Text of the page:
It’s not common to find such an elegant folk artist nowadays (…) INDIENAUTA Sergio Miro
By now, anyone who has followed his projects in recent years will clearly identify the imprint of Juan Carlos Fernández (Dos Gajos, Matrimonio, ex. Penélope Trip), whose musical and thematic spectrum is quite distinctive. However, the more Juan Carlos strives to tell us that Todo sigue igual ‘Everything stays the same’ (which is the first line of the debut album by Baladista), the more we realize just how much he’s evolved artistically. We see new shades, new differences, with every step along the way.
There’s still the mechanical fingerstyle that Juan Carlos’s has used as his trademark in other projects such as the bluesy Dos Gajos or folk-imbued style of Matrimonio. There are also echoes of Kurt Weil, interwar cabaret, and Latin-American music. This sometimes gives the impression that Juan Carlos writes again and again on the backside of ‘Gracias a la vida’ by Violeta Parra, exchanging grieving vitalism for veiled existentialism. Nonetheless, Baladista is a widening of horizons, incorporating Frank Rudow (drums), Pau Juliá (double bass), and Daniel Pitarch (accordion). With their understated contributions, Juan Carlos’s new band allows him to move from Howe Gelb (‘Cada vez’) to Jeannette (the opening track ‘Hoy y mañana’), Serge Gainsbourg (‘Manifiesto’) or Kevin Ayers (‘Sin sellar’ or the beautiful habanera, ‘Rey de nada’).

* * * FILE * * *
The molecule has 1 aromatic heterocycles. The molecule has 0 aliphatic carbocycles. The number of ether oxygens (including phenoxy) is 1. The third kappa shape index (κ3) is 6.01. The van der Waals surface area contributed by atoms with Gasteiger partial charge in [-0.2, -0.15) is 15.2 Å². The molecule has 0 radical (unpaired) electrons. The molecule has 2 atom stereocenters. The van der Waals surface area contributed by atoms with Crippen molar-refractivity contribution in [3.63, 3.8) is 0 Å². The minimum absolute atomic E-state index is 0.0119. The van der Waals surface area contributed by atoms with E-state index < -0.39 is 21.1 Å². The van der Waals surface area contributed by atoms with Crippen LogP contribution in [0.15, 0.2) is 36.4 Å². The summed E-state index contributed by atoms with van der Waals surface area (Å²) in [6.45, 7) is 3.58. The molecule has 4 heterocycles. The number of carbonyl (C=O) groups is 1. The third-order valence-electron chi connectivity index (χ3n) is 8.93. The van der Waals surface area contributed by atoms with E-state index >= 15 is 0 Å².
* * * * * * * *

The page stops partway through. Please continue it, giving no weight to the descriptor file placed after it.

Juan Carlos maintains his characteristic airy vocals and arpeggio-guitar arrangements, but certain chord progressions take the disc to unexpected, less predictable landscapes; they are their own land, uprooted and miry.
So while the balladeer takes stock of his indecision, disappointments, and ruses, we embrace his eyebrow-raising melancholy as if it were our own. Internal monologues transformed into songs, we find ourselves stubbornly repeating them over and over again, against the backdrop of pointless static that we struggle with in our day-to-day lives.
(…) Javier Aquilué